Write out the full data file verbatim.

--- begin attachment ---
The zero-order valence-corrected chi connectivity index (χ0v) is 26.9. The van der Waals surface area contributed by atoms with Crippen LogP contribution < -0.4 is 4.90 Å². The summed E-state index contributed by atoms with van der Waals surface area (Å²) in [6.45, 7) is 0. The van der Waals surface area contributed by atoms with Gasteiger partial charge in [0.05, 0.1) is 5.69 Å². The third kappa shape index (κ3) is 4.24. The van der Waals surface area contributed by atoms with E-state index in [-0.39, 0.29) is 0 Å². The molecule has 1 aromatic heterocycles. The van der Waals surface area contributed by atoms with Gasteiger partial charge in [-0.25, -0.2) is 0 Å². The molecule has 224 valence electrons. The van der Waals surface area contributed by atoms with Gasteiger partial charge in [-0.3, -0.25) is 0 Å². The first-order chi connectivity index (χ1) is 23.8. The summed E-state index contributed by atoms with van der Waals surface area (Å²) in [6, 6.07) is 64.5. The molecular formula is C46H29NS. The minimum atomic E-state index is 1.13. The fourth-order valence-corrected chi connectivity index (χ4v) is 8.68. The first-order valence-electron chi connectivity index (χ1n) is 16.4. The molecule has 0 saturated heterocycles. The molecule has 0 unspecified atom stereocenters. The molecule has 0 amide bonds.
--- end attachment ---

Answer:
The zero-order valence-corrected chi connectivity index (χ0v) is 26.9. The van der Waals surface area contributed by atoms with Crippen LogP contribution < -0.4 is 4.90 Å². The summed E-state index contributed by atoms with van der Waals surface area (Å²) in [6.45, 7) is 0. The van der Waals surface area contributed by atoms with Gasteiger partial charge in [0.05, 0.1) is 5.69 Å². The third kappa shape index (κ3) is 4.24. The van der Waals surface area contributed by atoms with E-state index in [-0.39, 0.29) is 0 Å². The molecule has 1 aromatic heterocycles. The van der Waals surface area contributed by atoms with Gasteiger partial charge in [-0.25, -0.2) is 0 Å². The molecule has 224 valence electrons. The van der Waals surface area contributed by atoms with Gasteiger partial charge in [-0.3, -0.25) is 0 Å². The first-order chi connectivity index (χ1) is 23.8. The summed E-state index contributed by atoms with van der Waals surface area (Å²) in [6, 6.07) is 64.5. The molecular formula is C46H29NS. The minimum atomic E-state index is 1.13. The fourth-order valence-corrected chi connectivity index (χ4v) is 8.68. The first-order valence-electron chi connectivity index (χ1n) is 16.4. The molecule has 0 saturated heterocycles. The molecule has 0 unspecified atom stereocenters. The molecule has 0 amide bonds.